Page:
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Playing By Heart

Year: 1998
Production Co: Hyperion Pictures
Studio: Miramax
Director: Willard Carroll
Producer: Willard Carroll
Writer: Willard Carroll
Cast: Angelina Jolie, Ryan Phillippe, Sean Connery, Gena Rowlands, Gillian Anderson, Jon Stewart, Madeleine Stowe, Dennis Quaid, Ellen Burstyn, Jay Mohr, Anthony Edwards, Patricia Clarkson, Natassja Kinski

How a film with a cast like this didn't do a lot better is beyond me, my only guess is that Miramax buried it because of a similar competitor in the marketplace.

Although it's just as likely - ironically - that it had little star power, almost everyone in the cast not quite stars (Jon Stewart, Angelina Jolie), faded (Gena Rowlands, Madeleine Stowe) or fading stars or in strange in-between times in their careers (Gillian Anderson, Sean Connery).

It's a rumination on the redemptive and sometimes hurtful powers of love just like Paul Haggis' Crash is a similar thing about racism (which without giving too much away will give you an idea of the denouement) as a bunch of couples try to sort their lives out as new promise, threats to their security or misunderstandings descend on them. It's not a particularly staggering reveal when you learn what they all have in common but it's a cute one.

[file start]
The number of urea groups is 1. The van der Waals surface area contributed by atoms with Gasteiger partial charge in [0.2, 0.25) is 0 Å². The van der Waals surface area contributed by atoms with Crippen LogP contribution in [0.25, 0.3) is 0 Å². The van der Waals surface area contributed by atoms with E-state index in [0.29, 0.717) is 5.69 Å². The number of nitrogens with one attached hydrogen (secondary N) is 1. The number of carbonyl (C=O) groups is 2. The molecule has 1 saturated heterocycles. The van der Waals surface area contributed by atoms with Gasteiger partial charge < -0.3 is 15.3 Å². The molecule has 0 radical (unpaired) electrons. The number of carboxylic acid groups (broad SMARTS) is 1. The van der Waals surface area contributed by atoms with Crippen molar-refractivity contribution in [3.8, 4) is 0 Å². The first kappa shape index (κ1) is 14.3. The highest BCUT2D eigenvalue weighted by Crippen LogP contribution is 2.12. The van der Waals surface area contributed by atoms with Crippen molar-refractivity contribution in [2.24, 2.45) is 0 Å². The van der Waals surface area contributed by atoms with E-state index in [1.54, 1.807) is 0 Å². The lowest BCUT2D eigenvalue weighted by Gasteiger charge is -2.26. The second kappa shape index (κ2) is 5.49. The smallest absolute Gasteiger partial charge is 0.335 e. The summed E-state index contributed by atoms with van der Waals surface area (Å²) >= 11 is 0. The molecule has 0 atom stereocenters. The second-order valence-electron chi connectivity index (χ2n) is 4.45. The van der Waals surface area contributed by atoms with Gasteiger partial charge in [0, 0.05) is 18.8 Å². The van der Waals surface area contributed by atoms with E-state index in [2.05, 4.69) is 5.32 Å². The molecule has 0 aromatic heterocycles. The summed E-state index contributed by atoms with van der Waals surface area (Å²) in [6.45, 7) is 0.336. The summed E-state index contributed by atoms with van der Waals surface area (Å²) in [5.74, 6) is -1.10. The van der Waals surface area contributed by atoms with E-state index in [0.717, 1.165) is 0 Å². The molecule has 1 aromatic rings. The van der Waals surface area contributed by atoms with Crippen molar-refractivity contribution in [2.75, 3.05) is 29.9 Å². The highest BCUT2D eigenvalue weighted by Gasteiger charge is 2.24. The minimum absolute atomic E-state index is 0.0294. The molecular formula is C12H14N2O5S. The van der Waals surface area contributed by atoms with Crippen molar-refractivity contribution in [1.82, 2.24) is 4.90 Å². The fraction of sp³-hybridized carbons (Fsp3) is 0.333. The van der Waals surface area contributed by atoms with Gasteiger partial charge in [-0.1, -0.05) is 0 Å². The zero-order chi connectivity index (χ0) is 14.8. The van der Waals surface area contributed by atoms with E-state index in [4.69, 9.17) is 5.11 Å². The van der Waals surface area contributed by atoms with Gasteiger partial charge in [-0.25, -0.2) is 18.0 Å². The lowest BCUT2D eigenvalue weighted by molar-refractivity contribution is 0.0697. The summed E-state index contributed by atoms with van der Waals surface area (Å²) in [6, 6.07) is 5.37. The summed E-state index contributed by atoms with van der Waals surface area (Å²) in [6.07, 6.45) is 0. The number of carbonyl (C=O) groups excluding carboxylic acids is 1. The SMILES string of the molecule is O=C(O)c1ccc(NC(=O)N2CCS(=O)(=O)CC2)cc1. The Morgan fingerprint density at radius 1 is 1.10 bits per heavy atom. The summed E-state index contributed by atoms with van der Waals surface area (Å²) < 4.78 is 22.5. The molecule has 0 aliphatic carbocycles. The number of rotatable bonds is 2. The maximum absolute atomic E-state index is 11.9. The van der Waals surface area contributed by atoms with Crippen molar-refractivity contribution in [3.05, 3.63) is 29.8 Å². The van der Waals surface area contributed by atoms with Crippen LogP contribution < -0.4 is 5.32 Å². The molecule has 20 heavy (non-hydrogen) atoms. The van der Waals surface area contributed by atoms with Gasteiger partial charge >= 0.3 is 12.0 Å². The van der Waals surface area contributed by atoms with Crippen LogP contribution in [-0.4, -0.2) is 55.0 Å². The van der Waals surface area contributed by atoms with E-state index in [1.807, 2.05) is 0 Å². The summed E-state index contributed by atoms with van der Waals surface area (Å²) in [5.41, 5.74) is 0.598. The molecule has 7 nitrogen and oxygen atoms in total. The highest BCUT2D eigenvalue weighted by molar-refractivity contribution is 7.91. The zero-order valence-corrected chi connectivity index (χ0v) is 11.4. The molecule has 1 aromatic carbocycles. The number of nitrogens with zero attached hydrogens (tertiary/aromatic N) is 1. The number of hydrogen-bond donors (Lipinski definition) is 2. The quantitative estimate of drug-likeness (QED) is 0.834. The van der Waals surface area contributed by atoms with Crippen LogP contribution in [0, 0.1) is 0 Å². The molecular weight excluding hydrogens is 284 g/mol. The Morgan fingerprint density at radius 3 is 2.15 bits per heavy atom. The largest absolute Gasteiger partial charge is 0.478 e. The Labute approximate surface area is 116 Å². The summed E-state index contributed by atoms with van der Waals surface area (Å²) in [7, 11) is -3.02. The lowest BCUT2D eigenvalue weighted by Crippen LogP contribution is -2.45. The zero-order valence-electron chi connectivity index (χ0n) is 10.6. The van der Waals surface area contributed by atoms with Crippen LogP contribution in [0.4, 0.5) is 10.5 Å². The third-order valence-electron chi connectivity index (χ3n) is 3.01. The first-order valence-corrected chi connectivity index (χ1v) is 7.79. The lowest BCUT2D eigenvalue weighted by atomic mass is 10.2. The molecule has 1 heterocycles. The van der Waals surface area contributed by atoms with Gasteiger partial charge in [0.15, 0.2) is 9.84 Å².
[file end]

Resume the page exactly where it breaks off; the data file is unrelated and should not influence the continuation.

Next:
Stand-outs are Jay Mohr as the young man dying in a hospital with his mother by his side and a pre-showboating Angelina Jolie showing a vulnerability and approachability you never see from her now she's a megastar. Connery and Rowlands have the natural gravity of their maturity both in years and as actors even if their scenes feel a little too much like 'ABC' exposition, and Ryan Phillipe can't do much more than stand around near-scowling.

But such criticisms sound harsher than they're meant to. It's contrived and sugary, but if there's one thing we never get tired of seeing on screen and talking about, it's love, and Playing By Heart does so with enough honesty to reel you in and enough fantasy to be just the right side of sweet.

There are some gritty touches in the story, and they fit comfortably in beautiful clean cinematography and attractive people. In the end the film seems to be saying little more than the fact that love's a mess and you win some and lose others, but it's more interested in showing it to you than preaching it.

It's a whimsical, beautiful modern fable.

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